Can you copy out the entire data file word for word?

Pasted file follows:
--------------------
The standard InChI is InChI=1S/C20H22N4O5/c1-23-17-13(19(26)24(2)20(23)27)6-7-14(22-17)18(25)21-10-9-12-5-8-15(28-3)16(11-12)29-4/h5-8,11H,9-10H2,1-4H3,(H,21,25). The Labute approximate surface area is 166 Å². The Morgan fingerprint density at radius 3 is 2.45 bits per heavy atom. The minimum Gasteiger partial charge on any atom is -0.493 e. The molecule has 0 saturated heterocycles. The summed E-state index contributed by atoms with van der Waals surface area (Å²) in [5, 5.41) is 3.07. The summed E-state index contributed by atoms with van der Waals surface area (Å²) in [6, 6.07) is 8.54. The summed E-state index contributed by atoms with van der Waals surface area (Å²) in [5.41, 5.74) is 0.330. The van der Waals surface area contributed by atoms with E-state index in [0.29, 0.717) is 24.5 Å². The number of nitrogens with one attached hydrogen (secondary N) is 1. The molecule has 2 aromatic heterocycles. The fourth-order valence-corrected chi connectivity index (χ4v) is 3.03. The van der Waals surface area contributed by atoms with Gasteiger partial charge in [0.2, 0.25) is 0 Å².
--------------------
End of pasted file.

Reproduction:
The standard InChI is InChI=1S/C20H22N4O5/c1-23-17-13(19(26)24(2)20(23)27)6-7-14(22-17)18(25)21-10-9-12-5-8-15(28-3)16(11-12)29-4/h5-8,11H,9-10H2,1-4H3,(H,21,25). The Labute approximate surface area is 166 Å². The Morgan fingerprint density at radius 3 is 2.45 bits per heavy atom. The minimum Gasteiger partial charge on any atom is -0.493 e. The molecule has 0 saturated heterocycles. The summed E-state index contributed by atoms with van der Waals surface area (Å²) in [5, 5.41) is 3.07. The summed E-state index contributed by atoms with van der Waals surface area (Å²) in [6, 6.07) is 8.54. The summed E-state index contributed by atoms with van der Waals surface area (Å²) in [5.41, 5.74) is 0.330. The van der Waals surface area contributed by atoms with E-state index in [0.29, 0.717) is 24.5 Å². The number of nitrogens with one attached hydrogen (secondary N) is 1. The molecule has 2 aromatic heterocycles. The fourth-order valence-corrected chi connectivity index (χ4v) is 3.03. The van der Waals surface area contributed by atoms with Gasteiger partial charge in [0.2, 0.25) is 0 Å².